Urban studies

Discussion in 'Architecture' started by michael_r, Jun 30, 2010.

  1. michael_r

    michael_r Subscriber

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    Any thoughts welcome.

    Note these are not scans. They are digital photos of the original prints. The original prints are tack sharp obviously with far more detail, including highlight and shadow detail not evident in these files. I'm still struggling with how to properly "digitize" my prints for either web or CD etc. It's frustrating.
     

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  2. michael_r

    michael_r Subscriber

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    Just looked at the attachments, and I guess if anyone is going to look at them, best to view them in "original size". When I look at them at the reduced size that automatically comes up in the small window that opens up, they look all crappy and pixelated. Geez I really need to figure out the electronics. Sorry about that.
     
  3. fotch

    fotch Member

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    Almost any scanner can scan prints and do pretty good. Better would be scan the negative with something like an Epson 700. Best would something like a negative or slide only scanner like one of the Nikon's.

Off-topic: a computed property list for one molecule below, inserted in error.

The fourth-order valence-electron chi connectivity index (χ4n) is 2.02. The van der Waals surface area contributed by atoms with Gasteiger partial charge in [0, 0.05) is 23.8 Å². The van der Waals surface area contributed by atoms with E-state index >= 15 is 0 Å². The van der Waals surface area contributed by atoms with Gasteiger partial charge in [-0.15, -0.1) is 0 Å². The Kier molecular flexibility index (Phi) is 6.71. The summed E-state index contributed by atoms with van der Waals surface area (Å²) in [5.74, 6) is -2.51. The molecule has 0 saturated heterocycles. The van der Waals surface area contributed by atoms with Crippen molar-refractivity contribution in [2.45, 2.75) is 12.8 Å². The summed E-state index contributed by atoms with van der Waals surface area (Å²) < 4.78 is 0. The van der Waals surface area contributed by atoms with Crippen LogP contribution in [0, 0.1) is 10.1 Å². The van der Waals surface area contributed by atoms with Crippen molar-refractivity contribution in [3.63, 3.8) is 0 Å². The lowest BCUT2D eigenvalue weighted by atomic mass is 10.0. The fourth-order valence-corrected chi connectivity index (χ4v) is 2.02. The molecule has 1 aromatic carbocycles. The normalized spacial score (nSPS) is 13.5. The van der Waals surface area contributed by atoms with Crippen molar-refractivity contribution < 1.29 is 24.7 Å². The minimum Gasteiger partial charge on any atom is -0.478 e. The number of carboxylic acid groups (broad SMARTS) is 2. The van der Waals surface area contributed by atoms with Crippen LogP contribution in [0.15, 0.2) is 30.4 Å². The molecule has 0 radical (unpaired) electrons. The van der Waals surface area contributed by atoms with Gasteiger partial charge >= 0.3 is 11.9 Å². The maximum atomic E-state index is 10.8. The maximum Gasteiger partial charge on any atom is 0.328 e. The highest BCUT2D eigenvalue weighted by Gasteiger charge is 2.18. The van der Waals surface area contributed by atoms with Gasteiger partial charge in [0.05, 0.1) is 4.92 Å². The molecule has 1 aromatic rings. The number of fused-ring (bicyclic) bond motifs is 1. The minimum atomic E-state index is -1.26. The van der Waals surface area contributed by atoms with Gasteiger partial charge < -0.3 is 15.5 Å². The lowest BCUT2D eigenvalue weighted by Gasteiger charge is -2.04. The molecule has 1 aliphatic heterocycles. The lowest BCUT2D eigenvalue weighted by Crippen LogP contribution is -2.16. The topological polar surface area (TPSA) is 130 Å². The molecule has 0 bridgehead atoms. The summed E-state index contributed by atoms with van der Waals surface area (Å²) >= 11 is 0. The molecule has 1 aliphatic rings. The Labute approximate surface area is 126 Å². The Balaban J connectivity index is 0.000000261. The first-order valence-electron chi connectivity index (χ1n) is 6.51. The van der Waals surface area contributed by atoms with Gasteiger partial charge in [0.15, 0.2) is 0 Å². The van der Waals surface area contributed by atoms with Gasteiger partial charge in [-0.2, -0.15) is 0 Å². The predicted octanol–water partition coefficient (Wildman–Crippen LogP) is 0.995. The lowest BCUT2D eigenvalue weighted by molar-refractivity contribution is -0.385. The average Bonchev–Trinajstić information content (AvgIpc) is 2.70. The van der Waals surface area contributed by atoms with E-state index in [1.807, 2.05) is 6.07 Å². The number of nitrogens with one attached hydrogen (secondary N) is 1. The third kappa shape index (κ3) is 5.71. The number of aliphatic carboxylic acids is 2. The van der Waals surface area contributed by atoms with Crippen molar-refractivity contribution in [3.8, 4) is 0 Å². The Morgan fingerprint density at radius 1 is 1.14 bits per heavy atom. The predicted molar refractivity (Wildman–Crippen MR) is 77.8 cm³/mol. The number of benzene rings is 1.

4. michael_r

    michael_r Subscriber

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    The issue I have with scaning negatives is the prints require extensive darkroom manipulation. Scanning the negative means I have to start from scratch and create a fine print using software. As a darkroom practitioner, I have zero desire make my prints that way.
     
  5. stradibarrius

    stradibarrius Member

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    I have an Epson factory refurbed, V500 flatbed scanner that I use to scan my negatives and prints and it does a good job. Less than $200.00 at the Epson store. The V700 is a nicer scanner but also more $$$. Hope it helps.
     
  6. Axle

    Axle Member

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    Ignoring the technical aspects of the digitization for a moment (I often have to remind myself not to look at that solely but look at the actual photo).

    The third one is my favourite and IMHO the strongest. I like how clean it is, simple lines, nice straight lines with a single diagonal shadow as contrast (both for being black and being on angle to oppose the straight).